After months of development, the purpose of this Dispatch is to excitedly invite such artisans to please start uploading your work now. You’ll have seven days to open your shop, make your artisan statement, describe your products and prepare your pricing, before we’ll open it up to shoppers.
In a week, I’ll send another Dispatch like this one, announcing that Hemptsy is open for business. The subject line will include the words, “Open For Business.” There, putative shoppers, don’t you feel like you’re in on something?
Of course, artisans can always continue to upload products after the launch. But that’s when the wider world can start enjoying the one-of-a-kind and small batch items by-then populating the site.
And thus the world’s sustainable gift-giving worries will be, I hope, over forever. Along with its hemp heart yogurt garnish craving. And with every order a hemp gift card is available.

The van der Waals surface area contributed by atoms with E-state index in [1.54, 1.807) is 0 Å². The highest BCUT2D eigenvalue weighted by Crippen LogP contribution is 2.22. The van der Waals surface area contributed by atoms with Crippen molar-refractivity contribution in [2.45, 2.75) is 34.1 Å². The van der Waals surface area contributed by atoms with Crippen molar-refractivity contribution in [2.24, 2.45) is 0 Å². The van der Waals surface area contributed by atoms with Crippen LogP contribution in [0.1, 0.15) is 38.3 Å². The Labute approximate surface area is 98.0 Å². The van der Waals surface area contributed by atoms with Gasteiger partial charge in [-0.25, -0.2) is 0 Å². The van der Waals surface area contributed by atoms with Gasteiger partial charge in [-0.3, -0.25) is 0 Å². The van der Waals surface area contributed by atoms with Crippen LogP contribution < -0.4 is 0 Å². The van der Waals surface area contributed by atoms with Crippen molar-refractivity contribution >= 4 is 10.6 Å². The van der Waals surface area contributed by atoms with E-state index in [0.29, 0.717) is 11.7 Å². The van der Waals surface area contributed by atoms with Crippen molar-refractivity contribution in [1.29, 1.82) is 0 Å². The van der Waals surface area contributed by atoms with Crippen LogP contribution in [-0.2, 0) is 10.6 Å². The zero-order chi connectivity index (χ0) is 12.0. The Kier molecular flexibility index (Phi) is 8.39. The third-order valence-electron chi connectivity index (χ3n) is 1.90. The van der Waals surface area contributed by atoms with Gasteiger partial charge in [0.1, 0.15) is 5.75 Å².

Eventually there will also be a 15 cent charge to artisans for product uploads, a token fee that gets a product on the site for six months. But for the first month it’s free for artisans to upload their work. That’s by way of thanks for proving that a successful hemp industry means the success of the independent artisan as well as the massive operator (who, let us repeat because it’s true, is also a piece of the puzzle, if we’re talking about species survival).
I and Hemptsy’s co-founder Mike Lewis, a Kentucky hemp farmer, would love to see products from purveyors of distinct, handcrafted work in all fields made from all bio-materials.